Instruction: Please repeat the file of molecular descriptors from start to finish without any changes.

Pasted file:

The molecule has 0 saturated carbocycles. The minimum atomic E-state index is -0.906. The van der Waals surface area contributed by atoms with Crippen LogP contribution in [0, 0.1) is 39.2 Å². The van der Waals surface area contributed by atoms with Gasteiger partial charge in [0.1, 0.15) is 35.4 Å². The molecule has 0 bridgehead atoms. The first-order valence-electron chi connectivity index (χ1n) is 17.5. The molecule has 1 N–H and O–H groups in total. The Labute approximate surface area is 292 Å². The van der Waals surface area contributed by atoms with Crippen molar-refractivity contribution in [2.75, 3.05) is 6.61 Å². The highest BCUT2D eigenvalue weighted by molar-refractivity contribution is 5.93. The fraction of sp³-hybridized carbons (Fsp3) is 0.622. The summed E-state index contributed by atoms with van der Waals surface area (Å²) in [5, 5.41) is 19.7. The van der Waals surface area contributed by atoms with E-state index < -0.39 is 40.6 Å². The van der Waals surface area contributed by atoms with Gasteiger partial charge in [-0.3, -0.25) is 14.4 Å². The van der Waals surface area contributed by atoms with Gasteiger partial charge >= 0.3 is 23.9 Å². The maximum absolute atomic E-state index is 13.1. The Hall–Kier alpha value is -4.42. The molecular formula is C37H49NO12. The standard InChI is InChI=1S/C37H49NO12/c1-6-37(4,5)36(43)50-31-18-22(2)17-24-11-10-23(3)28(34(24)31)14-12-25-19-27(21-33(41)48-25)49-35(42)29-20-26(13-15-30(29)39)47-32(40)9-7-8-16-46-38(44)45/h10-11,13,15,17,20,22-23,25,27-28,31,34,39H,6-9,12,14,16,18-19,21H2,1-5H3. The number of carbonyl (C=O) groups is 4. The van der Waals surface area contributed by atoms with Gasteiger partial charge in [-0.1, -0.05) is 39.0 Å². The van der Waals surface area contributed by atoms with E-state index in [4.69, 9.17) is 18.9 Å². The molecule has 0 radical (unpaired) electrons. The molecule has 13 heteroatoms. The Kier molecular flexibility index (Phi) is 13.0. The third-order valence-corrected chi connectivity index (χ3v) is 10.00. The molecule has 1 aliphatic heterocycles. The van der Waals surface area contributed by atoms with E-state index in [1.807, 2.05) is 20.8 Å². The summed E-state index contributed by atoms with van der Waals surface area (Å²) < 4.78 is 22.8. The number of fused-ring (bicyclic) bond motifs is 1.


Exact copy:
The molecule has 0 saturated carbocycles. The minimum atomic E-state index is -0.906. The van der Waals surface area contributed by atoms with Crippen LogP contribution in [0, 0.1) is 39.2 Å². The van der Waals surface area contributed by atoms with Gasteiger partial charge in [0.1, 0.15) is 35.4 Å². The molecule has 0 bridgehead atoms. The first-order valence-electron chi connectivity index (χ1n) is 17.5. The molecule has 1 N–H and O–H groups in total. The Labute approximate surface area is 292 Å². The van der Waals surface area contributed by atoms with Crippen molar-refractivity contribution in [2.75, 3.05) is 6.61 Å². The highest BCUT2D eigenvalue weighted by molar-refractivity contribution is 5.93. The fraction of sp³-hybridized carbons (Fsp3) is 0.622. The summed E-state index contributed by atoms with van der Waals surface area (Å²) in [5, 5.41) is 19.7. The van der Waals surface area contributed by atoms with E-state index < -0.39 is 40.6 Å². The van der Waals surface area contributed by atoms with Gasteiger partial charge in [-0.3, -0.25) is 14.4 Å². The van der Waals surface area contributed by atoms with Gasteiger partial charge >= 0.3 is 23.9 Å². The maximum absolute atomic E-state index is 13.1. The Hall–Kier alpha value is -4.42. The molecular formula is C37H49NO12. The standard InChI is InChI=1S/C37H49NO12/c1-6-37(4,5)36(43)50-31-18-22(2)17-24-11-10-23(3)28(34(24)31)14-12-25-19-27(21-33(41)48-25)49-35(42)29-20-26(13-15-30(29)39)47-32(40)9-7-8-16-46-38(44)45/h10-11,13,15,17,20,22-23,25,27-28,31,34,39H,6-9,12,14,16,18-19,21H2,1-5H3. The number of carbonyl (C=O) groups is 4. The van der Waals surface area contributed by atoms with Gasteiger partial charge in [-0.1, -0.05) is 39.0 Å². The van der Waals surface area contributed by atoms with E-state index in [4.69, 9.17) is 18.9 Å². The molecule has 0 radical (unpaired) electrons. The molecule has 13 heteroatoms. The Kier molecular flexibility index (Phi) is 13.0. The third-order valence-corrected chi connectivity index (χ3v) is 10.00. The molecule has 1 aliphatic heterocycles. The van der Waals surface area contributed by atoms with E-state index in [1.807, 2.05) is 20.8 Å². The summed E-state index contributed by atoms with van der Waals surface area (Å²) < 4.78 is 22.8. The number of fused-ring (bicyclic) bond motifs is 1.